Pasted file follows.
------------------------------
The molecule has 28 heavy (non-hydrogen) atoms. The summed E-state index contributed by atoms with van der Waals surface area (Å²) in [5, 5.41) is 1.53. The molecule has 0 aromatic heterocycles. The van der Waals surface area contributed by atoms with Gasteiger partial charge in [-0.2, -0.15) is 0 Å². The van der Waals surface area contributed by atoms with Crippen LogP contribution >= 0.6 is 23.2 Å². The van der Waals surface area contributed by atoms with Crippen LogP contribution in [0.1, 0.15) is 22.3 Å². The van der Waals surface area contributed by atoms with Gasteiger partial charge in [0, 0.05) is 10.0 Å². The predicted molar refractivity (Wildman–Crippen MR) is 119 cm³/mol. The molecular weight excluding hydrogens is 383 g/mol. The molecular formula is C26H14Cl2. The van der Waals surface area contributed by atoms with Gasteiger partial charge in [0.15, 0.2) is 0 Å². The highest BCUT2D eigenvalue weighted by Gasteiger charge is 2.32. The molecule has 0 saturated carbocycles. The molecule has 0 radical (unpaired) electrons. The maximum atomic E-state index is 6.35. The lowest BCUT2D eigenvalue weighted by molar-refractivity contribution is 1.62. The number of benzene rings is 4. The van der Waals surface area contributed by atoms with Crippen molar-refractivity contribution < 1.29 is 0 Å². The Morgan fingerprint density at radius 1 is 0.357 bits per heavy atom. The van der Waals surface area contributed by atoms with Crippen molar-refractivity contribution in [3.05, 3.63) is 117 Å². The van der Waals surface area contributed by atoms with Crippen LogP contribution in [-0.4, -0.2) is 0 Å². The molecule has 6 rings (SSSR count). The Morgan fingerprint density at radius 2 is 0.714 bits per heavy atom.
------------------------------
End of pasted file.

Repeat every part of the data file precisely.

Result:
The molecule has 28 heavy (non-hydrogen) atoms. The summed E-state index contributed by atoms with van der Waals surface area (Å²) in [5, 5.41) is 1.53. The molecule has 0 aromatic heterocycles. The van der Waals surface area contributed by atoms with Gasteiger partial charge in [-0.2, -0.15) is 0 Å². The van der Waals surface area contributed by atoms with Crippen LogP contribution >= 0.6 is 23.2 Å². The van der Waals surface area contributed by atoms with Crippen LogP contribution in [0.1, 0.15) is 22.3 Å². The van der Waals surface area contributed by atoms with Gasteiger partial charge in [0, 0.05) is 10.0 Å². The predicted molar refractivity (Wildman–Crippen MR) is 119 cm³/mol. The molecular weight excluding hydrogens is 383 g/mol. The molecular formula is C26H14Cl2. The van der Waals surface area contributed by atoms with Gasteiger partial charge in [0.15, 0.2) is 0 Å². The highest BCUT2D eigenvalue weighted by Gasteiger charge is 2.32. The molecule has 0 saturated carbocycles. The molecule has 0 radical (unpaired) electrons. The maximum atomic E-state index is 6.35. The lowest BCUT2D eigenvalue weighted by molar-refractivity contribution is 1.62. The number of benzene rings is 4. The van der Waals surface area contributed by atoms with Crippen molar-refractivity contribution < 1.29 is 0 Å². The Morgan fingerprint density at radius 1 is 0.357 bits per heavy atom. The van der Waals surface area contributed by atoms with Crippen molar-refractivity contribution in [3.05, 3.63) is 117 Å². The van der Waals surface area contributed by atoms with Crippen LogP contribution in [-0.4, -0.2) is 0 Å². The molecule has 6 rings (SSSR count). The Morgan fingerprint density at radius 2 is 0.714 bits per heavy atom.